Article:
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Yaser Hassan Dewir, Abdulhakim A. Aldubai, Salah El-Hendawy, Abdullah A. Alsadon, Mayada Kadry Seliem, and Yougasphree Naidoo

used to propagate this species. The aim of this study was to develop in vitro propagation of C. erectus through axillary shoot proliferation. Materials and Methods Plant material, surface disinfection, and culture establishment. Shoot tips, 3–5 cm

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Xiuli Shen, William S. Castle, and Frederick G. Gmitter Jr

tissues from mature male trees. We have established a protocol for micropropagation of a Casuarina hybrid ( C. equisetifolia L. × C. glauca Sieber ex Spreng) using epicotyl explants excised from seeds germinated in vitro. Shoot proliferation was

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Choun-Sea Lin, Krishnan Kalpana, Wei-Chin Chang, and Na-Sheng Lin

shoots proliferation ( Kapoor and Rao, 2006 ; Nadgauda et al., 1990 ; Sood et al., 2002 ). However, it is very difficult to obtain bamboo reproductive tissues in the field. Lin and Chang (1998) used field-grown vegetative shoot meristems to induce

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Maria Luiza De Oliveira, James G. Thomson, and Ed Stover

juvenility. When a highly desirable rootstock or scion is introduced, the material available for propagation is often limited. Axillary shoot proliferation through tissue culture is an alternative propagation method that increases availability of material in

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Maurizio Micheli, Daniel Fernandes da Silva, Daniela Farinelli, Graziana Agate, Rafael Pio, and Franco Famiani

concentration of neem oil and the subculture on the multiplication rate and total number of leaves on the proliferated shoots. Table 3. Main effects of two concentrations of neem oil added to the medium on the proliferation of ‘Moraiolo’ uninodal explants in

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Fang Geng, Renae Moran, Michael Day, William Halteman, and Donglin Zhang

; Webster and Jones, 1989 ). Efficiency of proliferation requires a rapid increase in the number of new shoots that elongate sufficiently to transfer to the rooting stage. For some woody plant taxa or genotypes, in vitro shoot growth is stunted with poor

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Dennis P. Stimart, John C. Mather, and Kenneth R. Schroeder

Expanding shoot tips of Pulmonaria `Roy Davidson' and Pulmonaria saccharata `Margery Fish' were cultured in vitro on a modified Murashige and Skoog medium containing BA to establish proliferating cultures for use in comparing BA concentrations on shoot proliferation and rooting. The optimum level for shoot proliferation was 8.8 μm BA. Greatest rooting was on medium without BA. Genotype and time in culture influenced shoot and root counts. Chemical names used: N6-benzyladenine (BA)

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Fang Geng, Renae Moran, Michael Day, William Halteman, and Donglin Zhang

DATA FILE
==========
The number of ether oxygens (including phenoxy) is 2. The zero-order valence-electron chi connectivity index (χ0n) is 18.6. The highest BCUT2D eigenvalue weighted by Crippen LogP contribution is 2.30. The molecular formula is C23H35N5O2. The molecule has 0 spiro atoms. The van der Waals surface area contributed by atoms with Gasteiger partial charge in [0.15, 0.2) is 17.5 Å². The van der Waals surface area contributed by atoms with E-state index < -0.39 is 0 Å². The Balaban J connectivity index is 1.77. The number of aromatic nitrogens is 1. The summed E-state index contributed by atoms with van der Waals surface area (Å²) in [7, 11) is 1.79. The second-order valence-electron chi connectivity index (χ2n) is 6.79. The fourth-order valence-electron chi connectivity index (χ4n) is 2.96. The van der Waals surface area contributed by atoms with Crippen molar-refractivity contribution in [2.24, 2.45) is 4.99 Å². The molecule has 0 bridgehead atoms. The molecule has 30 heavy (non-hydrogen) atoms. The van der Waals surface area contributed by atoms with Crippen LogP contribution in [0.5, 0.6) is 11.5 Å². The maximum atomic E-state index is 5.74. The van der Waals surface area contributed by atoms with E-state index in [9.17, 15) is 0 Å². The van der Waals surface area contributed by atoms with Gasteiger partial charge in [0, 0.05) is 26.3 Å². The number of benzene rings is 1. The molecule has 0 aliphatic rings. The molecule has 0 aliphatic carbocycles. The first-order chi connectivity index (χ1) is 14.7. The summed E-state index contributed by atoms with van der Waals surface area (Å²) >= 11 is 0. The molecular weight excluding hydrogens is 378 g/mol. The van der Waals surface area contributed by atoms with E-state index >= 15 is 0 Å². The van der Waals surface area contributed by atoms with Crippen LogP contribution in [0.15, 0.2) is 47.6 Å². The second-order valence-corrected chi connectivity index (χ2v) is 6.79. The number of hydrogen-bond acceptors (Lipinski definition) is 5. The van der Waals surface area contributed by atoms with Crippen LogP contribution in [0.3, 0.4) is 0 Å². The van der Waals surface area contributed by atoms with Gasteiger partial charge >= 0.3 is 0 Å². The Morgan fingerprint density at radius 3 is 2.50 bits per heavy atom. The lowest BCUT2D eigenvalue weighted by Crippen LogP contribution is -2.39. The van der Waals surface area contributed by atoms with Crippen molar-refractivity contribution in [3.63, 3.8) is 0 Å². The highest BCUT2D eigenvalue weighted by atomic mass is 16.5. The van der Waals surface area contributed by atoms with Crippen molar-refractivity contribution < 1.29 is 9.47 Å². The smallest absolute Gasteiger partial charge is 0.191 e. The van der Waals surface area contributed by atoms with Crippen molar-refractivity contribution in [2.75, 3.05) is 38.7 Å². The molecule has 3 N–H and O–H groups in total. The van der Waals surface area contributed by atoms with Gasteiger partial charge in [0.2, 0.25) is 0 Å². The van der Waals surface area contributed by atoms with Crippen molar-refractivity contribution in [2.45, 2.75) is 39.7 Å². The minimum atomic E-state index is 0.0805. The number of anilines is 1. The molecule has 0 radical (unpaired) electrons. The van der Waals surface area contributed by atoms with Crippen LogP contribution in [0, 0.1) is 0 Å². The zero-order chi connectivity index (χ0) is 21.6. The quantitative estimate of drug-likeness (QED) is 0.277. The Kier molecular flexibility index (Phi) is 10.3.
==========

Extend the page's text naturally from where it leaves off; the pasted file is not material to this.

Micropropagation can rapidly increase numbers of stock plants, particularly for new cultivars that are available in limited quantities. Because of their genetic stability and potential for high proliferation, single- and multiple-node shoot pieces

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Karim H. Al-Juboory

Shoot proliferation of Gardenia jasminoides was achieved from cultured shoot tips on Nitsch and Nitsch medium supplemented with different levels (0.0–0.6 mg·L–1) of zeatin, BAP, BA, TDZ, and kinetin. Zeatin proved to be the most effective cytokinin for stimulating shoot proliferation. Shoot length obtained with zeatin was shorter than with other cytokinins and shoot leaves were narrower. Shoot tips were cultured on Nitsch and Nitsch medium supplemented with BA at 4.0 mg·L–1 combined with IAA at 0.0–0.2 mg·L–1. The results indicated that BA at 4.0 mg·L–1 with 0.1 IAA produced greater shoot proliferation. Plantlets regenerated in vitro were then transferred to a mixture of 1 peat: 1 perlite: 1 soil and acclimatized for potting. Our results show that micropropagation of Gardenia has high potential for use in commercial industry.

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F.A. Hammerschlag, R.H. Zimmerman, and A.C. Smigocki

`McIntosh' apple shoots were inoculated in vitro with Agrobacterium tumefaciens strain tms328::Tn5 (tms) carrying a functional cytokinin gene. Callus tissue, removed from the infected stems, produced shoots on shoot proliferation medium. After three subcultures, axillary shoot production from a tms-infected putative transformant was eight times that of controls. Subsequent shoot production on three different levels of BA (3, 6 and 10 uM) was significantly greater than from controls on all levels of BA. PCR analysis of putative transformants revealed an expected 503 bp DNA fragment corresponding to the amplified portion of the cytokinin gene. After 6 months of in vitro propagation, proliferation rates of shoots obtained from the original transformants were similar to the controls and the expected PCR fragment of 503 bp could only be detected by Southern analysis. Even though the T-DNA appears to be lost from the apple genome, the data suggest that the tms strain may be useful in co-infection experiments to induce shoot formation, thus avoiding difficult regeneration procedures.